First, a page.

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Nestlé’s successful milk-district model helps enhance lives of thousands of smallholder milk farmers


Comments / {{hitsCtrl.values.hits}} Views / Friday, 6 July 2018 00:00


 

  • Farmer Bandara Menike tells her story on earning a sustainable livelihood in dairy  

 A traditional industry surviving thousands of years, local milk production’s ability to support Sri Lanka’s economic development and children’s nutritional needs has always been known. At the heart of driving the local dairy industry are Sri Lanka’s smallholder farmers, i.e., small farms that are run almost completely by families.   

Sri Lanka’s dairy industry however is still an emerging one, where supply does not meet demand. To increase the yield and quality of local milk, Nestlé began working with the Government and local farmers in the 1980s to implement its milk-district model and develop the industry. 

The company today provides approximately 20,000 farmers with regular training programmes, technical and microfinancing assistance, mobile veterinary clinics, milk churns and other resources. It has also invested considerably in establishing essential infrastructure for dairy farmers, such as milk collection points and chilling centres (which keeps the milk fresh), to provide them a secure route to market. 

Nestlé’s work not only enables it to source local milk of very high quality, providing consumers a range of high-quality nutritious products made with local milk, but also offers smallholder farmers like Bandara Menike a lifeline in growing their business and supporting their families.  

Bandara Menike and her husband started dairy farming in the late 1980s, as a way of earning a living when employment opportunities in the country were scarce. “The country was at war and my husband couldn’t find a job anywhere,” says Bandara Menike, who lives in a remote village in the outskirts of the Rambukkana town. “So to secure a steady income, we both started dairy farming.” But in 2005, when her husband was taken ill, Menike took over sole responsibility for their business.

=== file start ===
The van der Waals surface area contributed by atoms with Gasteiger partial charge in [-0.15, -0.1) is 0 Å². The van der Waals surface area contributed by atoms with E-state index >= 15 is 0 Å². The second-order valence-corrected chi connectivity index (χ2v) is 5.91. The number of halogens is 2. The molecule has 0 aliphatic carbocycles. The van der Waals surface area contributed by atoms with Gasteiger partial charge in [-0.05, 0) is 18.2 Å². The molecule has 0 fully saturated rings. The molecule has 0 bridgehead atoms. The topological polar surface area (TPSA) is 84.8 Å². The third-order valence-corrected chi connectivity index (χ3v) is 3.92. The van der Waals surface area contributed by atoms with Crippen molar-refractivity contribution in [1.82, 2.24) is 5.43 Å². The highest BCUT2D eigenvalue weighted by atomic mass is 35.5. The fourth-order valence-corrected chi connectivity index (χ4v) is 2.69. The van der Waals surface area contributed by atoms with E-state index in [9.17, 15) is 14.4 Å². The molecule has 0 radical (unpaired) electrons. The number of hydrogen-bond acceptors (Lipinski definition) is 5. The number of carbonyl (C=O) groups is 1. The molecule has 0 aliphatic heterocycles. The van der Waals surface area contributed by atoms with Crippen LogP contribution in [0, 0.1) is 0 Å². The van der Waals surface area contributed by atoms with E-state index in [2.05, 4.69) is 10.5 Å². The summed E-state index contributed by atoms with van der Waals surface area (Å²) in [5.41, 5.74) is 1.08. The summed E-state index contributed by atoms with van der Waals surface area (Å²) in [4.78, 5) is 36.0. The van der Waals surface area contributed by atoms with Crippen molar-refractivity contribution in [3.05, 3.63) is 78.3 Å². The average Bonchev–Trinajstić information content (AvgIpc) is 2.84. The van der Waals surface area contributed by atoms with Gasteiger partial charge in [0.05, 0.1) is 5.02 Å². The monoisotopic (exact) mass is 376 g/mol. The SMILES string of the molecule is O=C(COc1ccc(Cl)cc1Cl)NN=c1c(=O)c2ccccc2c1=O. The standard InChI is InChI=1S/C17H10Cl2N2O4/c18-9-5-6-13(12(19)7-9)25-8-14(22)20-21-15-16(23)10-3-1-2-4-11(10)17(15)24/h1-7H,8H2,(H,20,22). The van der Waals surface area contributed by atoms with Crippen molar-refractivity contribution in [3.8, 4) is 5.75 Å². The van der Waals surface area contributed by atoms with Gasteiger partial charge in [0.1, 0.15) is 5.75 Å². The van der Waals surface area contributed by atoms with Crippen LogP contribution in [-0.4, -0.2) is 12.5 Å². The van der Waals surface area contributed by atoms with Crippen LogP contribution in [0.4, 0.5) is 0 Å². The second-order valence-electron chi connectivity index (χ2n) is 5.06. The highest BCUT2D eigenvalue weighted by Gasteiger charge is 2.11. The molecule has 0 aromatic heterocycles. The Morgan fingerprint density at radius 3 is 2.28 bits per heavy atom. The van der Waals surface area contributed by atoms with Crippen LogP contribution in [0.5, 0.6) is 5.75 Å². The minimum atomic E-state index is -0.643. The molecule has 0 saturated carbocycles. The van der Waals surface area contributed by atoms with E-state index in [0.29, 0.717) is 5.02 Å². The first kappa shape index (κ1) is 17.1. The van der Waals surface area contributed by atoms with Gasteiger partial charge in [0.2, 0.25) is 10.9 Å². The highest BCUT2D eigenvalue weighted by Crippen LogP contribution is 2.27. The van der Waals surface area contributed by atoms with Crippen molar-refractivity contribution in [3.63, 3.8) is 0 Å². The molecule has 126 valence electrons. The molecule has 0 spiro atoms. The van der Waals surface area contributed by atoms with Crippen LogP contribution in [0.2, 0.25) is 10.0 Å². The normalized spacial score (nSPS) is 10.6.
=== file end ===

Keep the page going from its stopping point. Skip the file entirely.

In the beginning, farming without her husband’s help was tough. What she found most difficult was the milking. “Milking by hand is really hard and tiring, especially when you have a lot of cows” she says. “Then I started going to Nestlé’s training programmes and their Agri-Service officers taught me how to milk a cow properly so I could produce the best quality milk. They also taught me about new technology and good animal welfare, and gave me an interest free loan to buy machinery and iron wire to secure my pastures. It also helps that I can count on them to pay me regularly every 15 days; I can take an external loan if I need to with that assurance.”  

In addition to providing financial aid and technical support, Nestlé encouraged Menike to farm more sustainably. She now converts cow waste into biogas, which is used to power both her farm and the family home. 

Today Menike earns Rs. 80,000 a month from the milk she supplies to Nestlé and takes quiet pride in the business she has grown. Menike has already met three presidents as well as many ministers and Government officials at events where she was awarded by Nestlé for excellence in dairy farming. Nestlé recognised her as one of the top 100 dairy farmers in the country, praising the quality and yield of her milk as well as her farm and animal management. These accolades have helped Menike to earn social recognition from her community and among her farming peers. 

“I was honoured and proud to receive these awards. I’m proud of the attention dairy farmers receive today. To be brought together to one place and given awards of appreciation brings great happiness to a dairy farmer. Sometimes people look down on us for being dairy farmers but initiatives like these have given our occupation value and pride,” she says. 

What she’s most proud of, however, is being able to afford educating her children. She hopes that her children will be able to use their education to help expand the business. She currently produces 40 litres of milk a day; some she keeps for her family, some she sells to people in her village, and the rest she sells to Nestlé. Always on the lookout for a new challenge, she has set herself the ambition to scale up her milk production to 100 litres a day.

“This is my legacy,” she says. “I worked hard to bring my business to where it is today and my children won’t have to face the difficulties that I did. Dairy farmers now have a lot of support and business opportunities from companies like Nestlé. I would like my children to continue the business and use their education to develop it further.”

“Taking up dairy farming is also doing a service to the country,” she adds. “There is a strong need to produce more high quality milk locally. By contributing to this, I am doing something for my motherland too.”


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